Disagreement over tariff war’s impact on Gulf states that dominate international trade

Gulf states Louisiana and Texas are among the states that dominate international trade in the U.S., according to a new report by the American Enterprise Institute (AEI).

And depending on the analyst, they could be negatively impacted – or not that much at all – by the ongoing trade negotiations with China.

The author of the AEI report, Mark Perry, professor of economics and finance at the University of Michigan’s Flint campus and AEI scholar, ranked each state’s volume of international trade activities as a share of their Gross Domestic Product. The report asks, “How important was international trade for each U.S. state’s economy in 2018?” And answers, “pretty important for most states, putting them at risk from the trade war.”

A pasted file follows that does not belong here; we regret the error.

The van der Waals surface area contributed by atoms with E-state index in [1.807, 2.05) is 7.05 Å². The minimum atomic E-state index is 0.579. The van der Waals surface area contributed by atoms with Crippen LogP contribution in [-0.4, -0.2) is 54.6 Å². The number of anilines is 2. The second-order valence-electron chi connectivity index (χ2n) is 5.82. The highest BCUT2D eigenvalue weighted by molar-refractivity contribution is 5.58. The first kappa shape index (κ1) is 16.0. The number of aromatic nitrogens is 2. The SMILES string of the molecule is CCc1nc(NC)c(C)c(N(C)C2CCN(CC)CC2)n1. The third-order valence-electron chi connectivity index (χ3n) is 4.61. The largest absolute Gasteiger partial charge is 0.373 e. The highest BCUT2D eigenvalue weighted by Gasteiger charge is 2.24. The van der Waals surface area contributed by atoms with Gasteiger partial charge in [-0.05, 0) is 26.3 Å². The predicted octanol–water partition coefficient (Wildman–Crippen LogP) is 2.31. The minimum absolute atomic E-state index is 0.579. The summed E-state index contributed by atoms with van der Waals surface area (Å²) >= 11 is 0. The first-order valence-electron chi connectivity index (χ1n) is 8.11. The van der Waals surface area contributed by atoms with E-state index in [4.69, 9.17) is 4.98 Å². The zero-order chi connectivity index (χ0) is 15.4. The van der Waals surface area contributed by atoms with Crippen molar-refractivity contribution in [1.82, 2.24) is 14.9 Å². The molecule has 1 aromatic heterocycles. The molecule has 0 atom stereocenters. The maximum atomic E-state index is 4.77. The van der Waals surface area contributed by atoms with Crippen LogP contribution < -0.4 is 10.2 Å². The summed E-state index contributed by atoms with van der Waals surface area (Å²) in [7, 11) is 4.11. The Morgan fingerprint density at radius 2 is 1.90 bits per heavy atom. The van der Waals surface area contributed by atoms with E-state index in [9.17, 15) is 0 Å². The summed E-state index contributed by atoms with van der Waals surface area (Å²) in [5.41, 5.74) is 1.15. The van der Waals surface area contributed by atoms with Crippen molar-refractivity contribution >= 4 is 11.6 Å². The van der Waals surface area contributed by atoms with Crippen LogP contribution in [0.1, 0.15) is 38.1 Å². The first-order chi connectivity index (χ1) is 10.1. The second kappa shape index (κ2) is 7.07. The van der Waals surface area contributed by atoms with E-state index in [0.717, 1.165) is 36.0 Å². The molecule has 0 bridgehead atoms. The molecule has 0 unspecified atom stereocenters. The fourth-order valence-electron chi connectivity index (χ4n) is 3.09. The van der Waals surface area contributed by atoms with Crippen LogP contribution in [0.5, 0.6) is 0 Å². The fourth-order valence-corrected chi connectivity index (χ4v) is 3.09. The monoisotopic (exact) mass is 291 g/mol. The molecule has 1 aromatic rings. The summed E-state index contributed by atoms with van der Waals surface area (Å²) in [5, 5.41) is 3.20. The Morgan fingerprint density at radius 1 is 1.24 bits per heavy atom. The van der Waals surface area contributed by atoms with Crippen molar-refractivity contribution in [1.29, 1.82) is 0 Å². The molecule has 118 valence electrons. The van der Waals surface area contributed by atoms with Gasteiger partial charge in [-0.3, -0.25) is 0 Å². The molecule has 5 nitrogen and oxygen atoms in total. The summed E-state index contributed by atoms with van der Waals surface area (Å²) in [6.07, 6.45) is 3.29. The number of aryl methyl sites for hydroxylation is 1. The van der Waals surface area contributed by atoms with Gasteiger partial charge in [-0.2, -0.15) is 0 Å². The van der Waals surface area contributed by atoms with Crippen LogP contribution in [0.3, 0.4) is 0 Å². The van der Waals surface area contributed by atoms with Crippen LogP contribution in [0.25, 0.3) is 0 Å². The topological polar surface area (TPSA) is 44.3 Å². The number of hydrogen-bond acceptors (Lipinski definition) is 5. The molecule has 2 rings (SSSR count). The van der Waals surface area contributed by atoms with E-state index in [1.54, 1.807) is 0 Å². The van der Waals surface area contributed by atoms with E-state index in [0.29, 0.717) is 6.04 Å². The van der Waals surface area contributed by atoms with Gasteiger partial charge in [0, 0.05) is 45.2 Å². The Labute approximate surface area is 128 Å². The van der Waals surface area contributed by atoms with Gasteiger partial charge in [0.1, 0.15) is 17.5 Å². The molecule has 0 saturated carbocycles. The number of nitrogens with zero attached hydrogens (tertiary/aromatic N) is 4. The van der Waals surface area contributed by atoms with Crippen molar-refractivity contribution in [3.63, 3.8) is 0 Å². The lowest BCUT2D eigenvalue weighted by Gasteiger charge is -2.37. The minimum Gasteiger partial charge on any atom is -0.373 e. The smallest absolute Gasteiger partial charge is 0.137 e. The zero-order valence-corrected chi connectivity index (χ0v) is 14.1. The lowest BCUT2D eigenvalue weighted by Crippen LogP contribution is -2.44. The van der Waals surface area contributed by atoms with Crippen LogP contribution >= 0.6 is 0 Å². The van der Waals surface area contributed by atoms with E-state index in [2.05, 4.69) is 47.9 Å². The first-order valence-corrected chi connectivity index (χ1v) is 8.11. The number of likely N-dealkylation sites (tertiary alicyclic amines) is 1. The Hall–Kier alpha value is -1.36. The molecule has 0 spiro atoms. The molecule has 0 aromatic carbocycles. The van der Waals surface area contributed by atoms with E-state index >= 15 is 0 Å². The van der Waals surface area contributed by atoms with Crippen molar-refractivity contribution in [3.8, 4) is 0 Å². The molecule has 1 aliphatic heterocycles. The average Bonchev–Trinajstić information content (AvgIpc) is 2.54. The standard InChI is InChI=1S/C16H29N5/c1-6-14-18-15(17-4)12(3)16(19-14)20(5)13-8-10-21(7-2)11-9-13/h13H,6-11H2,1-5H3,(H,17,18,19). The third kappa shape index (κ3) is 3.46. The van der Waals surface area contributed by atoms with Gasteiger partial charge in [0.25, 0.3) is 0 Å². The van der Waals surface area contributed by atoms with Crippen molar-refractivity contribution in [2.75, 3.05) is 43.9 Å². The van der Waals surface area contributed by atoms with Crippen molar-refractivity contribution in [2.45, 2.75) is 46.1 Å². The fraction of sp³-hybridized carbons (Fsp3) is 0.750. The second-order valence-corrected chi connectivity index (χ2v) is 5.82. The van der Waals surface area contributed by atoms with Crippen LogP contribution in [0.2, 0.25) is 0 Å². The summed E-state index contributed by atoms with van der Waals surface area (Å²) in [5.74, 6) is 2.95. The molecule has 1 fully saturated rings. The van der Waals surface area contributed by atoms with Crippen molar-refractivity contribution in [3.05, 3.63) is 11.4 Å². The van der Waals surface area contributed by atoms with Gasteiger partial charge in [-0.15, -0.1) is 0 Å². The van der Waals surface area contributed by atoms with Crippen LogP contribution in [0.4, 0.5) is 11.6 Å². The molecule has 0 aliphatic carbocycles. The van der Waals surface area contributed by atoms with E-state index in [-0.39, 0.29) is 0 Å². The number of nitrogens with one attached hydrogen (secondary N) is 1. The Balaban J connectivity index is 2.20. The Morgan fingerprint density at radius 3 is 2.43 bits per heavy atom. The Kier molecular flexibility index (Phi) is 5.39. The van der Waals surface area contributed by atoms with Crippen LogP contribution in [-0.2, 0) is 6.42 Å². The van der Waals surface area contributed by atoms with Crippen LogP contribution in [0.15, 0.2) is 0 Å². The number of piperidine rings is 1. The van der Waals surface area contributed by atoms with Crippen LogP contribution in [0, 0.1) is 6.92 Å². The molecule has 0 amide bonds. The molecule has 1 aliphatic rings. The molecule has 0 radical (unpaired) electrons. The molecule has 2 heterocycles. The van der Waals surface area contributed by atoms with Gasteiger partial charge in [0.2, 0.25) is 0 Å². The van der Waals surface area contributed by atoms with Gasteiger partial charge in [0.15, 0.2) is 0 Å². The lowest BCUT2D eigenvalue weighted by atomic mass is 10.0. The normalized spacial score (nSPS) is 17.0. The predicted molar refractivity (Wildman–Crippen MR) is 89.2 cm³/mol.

The average trade share of GDP for U.S. states, excluding the District of Columbia, in 2018 was 17.9 percent, an increase of .7 percent from 2017.

The trade share of state’s GDPs was greater than 30 percent in six states, 25 percent or higher in 10, and 20 percent or higher in 16 states, than the previous year, the report states.

Ranking first is Louisiana with the highest trade share of GDP at 42 percent. The Pelican State is “the most globalized state in the U.S.,” Perry said, based on his analysis of data from the U.S. Census Bureau and the Bureau of Economic Analysis.



Excluding third-place Michigan, the top five states are in the South: Kentucky ranks second (41.4 percent), and Tennessee and South Carolina both rank fifth (32.5 percent).